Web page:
Israel NewTech is launching an exciting new tool to showcase Israeli companies’ projects in the cleantech arena throughout the world – the CleanTech Map. This Facebook application allows visitors to view Israeli cleantech projects and installations anywhere in the world. Visitors simply go into the map, and search by either category and subcategory (for example – water- desalination) or by browsing the map. Visitors may then read about each project, view photos or clips, and contact the company.
  Israel New Tech

In ancient news -

If you haven't visited Israel, it's a fantastic place to be and see. Imagine walking in the steps of the forefathers and mothers thousands of years ago. We're so used to thinking that 1776 was so long ago when really in the annals of time it wasn't that long ago at all.

This article gives a great overview of amazing archeological finds in the ancient city of Tzippori. It makes me think that that I should go back and take a look.

In bits and pieces: Mosaic splendor at Tzippori

Friday, August 2, 2013

Parshas Re'eh - Jews Don't Drink Blood

What struck me when I read through the parsha was the number of times it instructs us not to eat/drink an animal's blood when we slaughter it.
"But you shall not eat the blood; you shall pour it onto the earth, like water." (Deuteronomy 12:16) 
"Only be strong not to eat the blood - for the blood, it is the life - and you call not eat the life with the meat. You shall not eat it, you shall pour it onto the ground like water. You shall not eat it, in order that it be well with you and your children after you, when you do what is right in the eyes of G-d." (Deuteronomy 12: 23-25) 
"However you shall not eat its blood; you shall pour it onto the ground like water." (Deuteronomy 15: 23)
It's interesting to see this command listed three times in this parsha alone (also mentioned in Leviticus as well, I do not know about the other books). It seems obvious to us not to drink blood, but at the same time Jews have a terrible "Blood Libel" that has followed us throughout history even into recent times. It's strange that so many Jews have been murdered over something that was obviously false.

This command is also important when we think about kosher meats (this parsha also talks about the different animals/birds/fish that are/n't kosher). We salt our meats - chicken, beef - to make sure that we draw out all the blood out of the animal's meat before we eat it. Aside from the special way we kill our animals, salting is another action that we take to make sure the meat is kosher.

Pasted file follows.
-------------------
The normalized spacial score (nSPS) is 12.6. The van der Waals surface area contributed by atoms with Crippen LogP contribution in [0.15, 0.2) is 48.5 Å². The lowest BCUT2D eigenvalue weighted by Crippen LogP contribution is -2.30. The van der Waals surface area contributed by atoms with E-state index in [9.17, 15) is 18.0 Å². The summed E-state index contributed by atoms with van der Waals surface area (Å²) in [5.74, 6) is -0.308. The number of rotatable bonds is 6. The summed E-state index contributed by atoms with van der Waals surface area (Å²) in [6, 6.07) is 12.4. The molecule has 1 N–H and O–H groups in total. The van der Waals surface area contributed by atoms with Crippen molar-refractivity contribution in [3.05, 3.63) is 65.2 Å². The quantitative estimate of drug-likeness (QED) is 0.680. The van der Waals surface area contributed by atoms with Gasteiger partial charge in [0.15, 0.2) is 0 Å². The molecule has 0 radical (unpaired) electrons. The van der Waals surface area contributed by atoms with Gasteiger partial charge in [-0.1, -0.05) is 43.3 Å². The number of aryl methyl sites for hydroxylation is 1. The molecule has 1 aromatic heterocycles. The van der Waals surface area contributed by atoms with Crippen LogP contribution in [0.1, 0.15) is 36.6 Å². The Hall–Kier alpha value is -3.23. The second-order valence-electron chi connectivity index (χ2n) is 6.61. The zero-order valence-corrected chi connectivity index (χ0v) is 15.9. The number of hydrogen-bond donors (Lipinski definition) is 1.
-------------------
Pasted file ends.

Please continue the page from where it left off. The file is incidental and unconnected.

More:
See a history of the "Blood Libel" here.

Rabbi Sacks: COVENANT & CONVERSATION: Re’eh – Judaism’s Social Vision

Thursday, August 1, 2013

Hollywood and Stem Cells (no connection)

When starting at the university I thought that I'd be a film major (that thought didn't last too long) and enjoyed watching and studying the early films out of Hollywood. This article is something I never could have imagined. Crazy.

The Chilling History of How Hollywood Helped Hitler 

And on a happier note, more amazing advancement in the field of medicine.

French and Israeli Scientists Use Stem Cells to Study Schizophrenia

Wednesday, July 31, 2013

Technology Making the World A Better Place

It's amazing what comes out in the world of technology, it seems, every day.

There has been a terrible epidemic of children being left and dying in hot cars lately. So now there's an app to help you remember the little person in your back seat. Truthfully, I have trouble understanding how this happens - but anything that helps is appreciated. If anyone tries this - let us know if it works outside of Israel.

BabyMinder is latest Israeli baby safety app

And Google does it again. Google Glass at work.
JewGlass will deliver customized Jewish information such as sunset times, directions to nearby synagogues and Hebrew translations. It also will provide information related to Jewish learning, such as the Torah portion of the week or the day’s Daf Yomi, and detect nearby kosher restaurants.
Jewish Google Glass ceiling broken

You Go Girl!

Actress Natalie Portman is doing something exciting. She'll be directing her first film in Jerusalem, Israel. Good for her.

Natalie Portman: Actress to direct first film in Jerusalem

Sunday, July 28, 2013

Oh Well, the Prince Isn't Jewish

Ah, so it seems that Prince George isn't Jewish after all. I thought it could have been true, even told someone it was. Oops.

Middleton, Shmiddleton. Britain’s new royal heir is not a Jew

Have a great week everyone! Shavua Tov!

Friday, July 26, 2013

Parshas Eikev